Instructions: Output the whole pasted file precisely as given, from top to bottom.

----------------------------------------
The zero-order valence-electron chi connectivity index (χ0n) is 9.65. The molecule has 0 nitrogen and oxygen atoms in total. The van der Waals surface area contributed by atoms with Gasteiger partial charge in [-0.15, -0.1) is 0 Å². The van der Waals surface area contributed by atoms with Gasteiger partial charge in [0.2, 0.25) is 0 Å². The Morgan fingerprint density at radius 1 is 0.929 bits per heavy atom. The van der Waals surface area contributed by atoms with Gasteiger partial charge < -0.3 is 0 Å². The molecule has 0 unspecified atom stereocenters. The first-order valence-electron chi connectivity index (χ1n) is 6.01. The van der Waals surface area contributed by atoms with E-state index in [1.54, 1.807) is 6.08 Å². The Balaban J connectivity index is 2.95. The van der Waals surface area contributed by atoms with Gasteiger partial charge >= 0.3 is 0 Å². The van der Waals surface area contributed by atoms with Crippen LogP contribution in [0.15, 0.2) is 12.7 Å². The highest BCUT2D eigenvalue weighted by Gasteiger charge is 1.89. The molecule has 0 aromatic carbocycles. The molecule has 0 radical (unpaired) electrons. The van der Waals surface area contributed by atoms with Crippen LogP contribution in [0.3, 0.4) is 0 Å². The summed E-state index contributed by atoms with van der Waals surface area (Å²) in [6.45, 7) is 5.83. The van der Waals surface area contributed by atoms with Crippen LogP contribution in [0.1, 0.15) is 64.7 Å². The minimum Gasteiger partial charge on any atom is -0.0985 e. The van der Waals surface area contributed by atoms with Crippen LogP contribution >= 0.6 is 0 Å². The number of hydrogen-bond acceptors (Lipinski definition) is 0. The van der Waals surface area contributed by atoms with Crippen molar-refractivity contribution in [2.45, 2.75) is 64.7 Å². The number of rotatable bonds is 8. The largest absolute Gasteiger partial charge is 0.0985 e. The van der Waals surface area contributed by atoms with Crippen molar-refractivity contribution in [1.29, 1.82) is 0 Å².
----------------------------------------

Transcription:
The zero-order valence-electron chi connectivity index (χ0n) is 9.65. The molecule has 0 nitrogen and oxygen atoms in total. The van der Waals surface area contributed by atoms with Gasteiger partial charge in [-0.15, -0.1) is 0 Å². The van der Waals surface area contributed by atoms with Gasteiger partial charge in [0.2, 0.25) is 0 Å². The Morgan fingerprint density at radius 1 is 0.929 bits per heavy atom. The van der Waals surface area contributed by atoms with Gasteiger partial charge < -0.3 is 0 Å². The molecule has 0 unspecified atom stereocenters. The first-order valence-electron chi connectivity index (χ1n) is 6.01. The van der Waals surface area contributed by atoms with E-state index in [1.54, 1.807) is 6.08 Å². The Balaban J connectivity index is 2.95. The van der Waals surface area contributed by atoms with Gasteiger partial charge >= 0.3 is 0 Å². The van der Waals surface area contributed by atoms with Crippen LogP contribution in [0.15, 0.2) is 12.7 Å². The highest BCUT2D eigenvalue weighted by Gasteiger charge is 1.89. The molecule has 0 aromatic carbocycles. The molecule has 0 radical (unpaired) electrons. The van der Waals surface area contributed by atoms with Crippen LogP contribution in [0.3, 0.4) is 0 Å². The summed E-state index contributed by atoms with van der Waals surface area (Å²) in [6.45, 7) is 5.83. The van der Waals surface area contributed by atoms with Crippen LogP contribution in [0.1, 0.15) is 64.7 Å². The minimum Gasteiger partial charge on any atom is -0.0985 e. The van der Waals surface area contributed by atoms with Crippen LogP contribution >= 0.6 is 0 Å². The number of hydrogen-bond acceptors (Lipinski definition) is 0. The van der Waals surface area contributed by atoms with Crippen molar-refractivity contribution in [2.45, 2.75) is 64.7 Å². The number of rotatable bonds is 8. The largest absolute Gasteiger partial charge is 0.0985 e. The van der Waals surface area contributed by atoms with Crippen molar-refractivity contribution in [1.29, 1.82) is 0 Å².